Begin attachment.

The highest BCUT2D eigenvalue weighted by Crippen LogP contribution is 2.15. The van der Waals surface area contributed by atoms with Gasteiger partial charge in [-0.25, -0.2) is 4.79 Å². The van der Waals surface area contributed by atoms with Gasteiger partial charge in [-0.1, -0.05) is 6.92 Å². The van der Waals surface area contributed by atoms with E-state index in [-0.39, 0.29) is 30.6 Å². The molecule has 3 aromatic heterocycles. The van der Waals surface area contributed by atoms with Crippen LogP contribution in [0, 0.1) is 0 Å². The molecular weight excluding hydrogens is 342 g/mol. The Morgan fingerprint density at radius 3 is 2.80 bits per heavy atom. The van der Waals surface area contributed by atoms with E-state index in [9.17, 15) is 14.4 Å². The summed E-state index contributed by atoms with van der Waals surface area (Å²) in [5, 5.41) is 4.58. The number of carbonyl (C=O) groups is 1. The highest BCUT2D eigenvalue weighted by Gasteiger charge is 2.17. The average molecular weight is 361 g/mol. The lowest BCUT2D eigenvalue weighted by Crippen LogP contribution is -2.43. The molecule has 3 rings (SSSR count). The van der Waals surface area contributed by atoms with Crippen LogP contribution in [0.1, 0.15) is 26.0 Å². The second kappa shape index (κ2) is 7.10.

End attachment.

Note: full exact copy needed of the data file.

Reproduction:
The highest BCUT2D eigenvalue weighted by Crippen LogP contribution is 2.15. The van der Waals surface area contributed by atoms with Gasteiger partial charge in [-0.25, -0.2) is 4.79 Å². The van der Waals surface area contributed by atoms with Gasteiger partial charge in [-0.1, -0.05) is 6.92 Å². The van der Waals surface area contributed by atoms with E-state index in [-0.39, 0.29) is 30.6 Å². The molecule has 3 aromatic heterocycles. The van der Waals surface area contributed by atoms with Crippen LogP contribution in [0, 0.1) is 0 Å². The molecular weight excluding hydrogens is 342 g/mol. The Morgan fingerprint density at radius 3 is 2.80 bits per heavy atom. The van der Waals surface area contributed by atoms with E-state index in [9.17, 15) is 14.4 Å². The summed E-state index contributed by atoms with van der Waals surface area (Å²) in [5, 5.41) is 4.58. The number of carbonyl (C=O) groups is 1. The highest BCUT2D eigenvalue weighted by Gasteiger charge is 2.17. The average molecular weight is 361 g/mol. The lowest BCUT2D eigenvalue weighted by Crippen LogP contribution is -2.43. The molecule has 3 rings (SSSR count). The van der Waals surface area contributed by atoms with Crippen LogP contribution in [0.1, 0.15) is 26.0 Å². The second kappa shape index (κ2) is 7.10.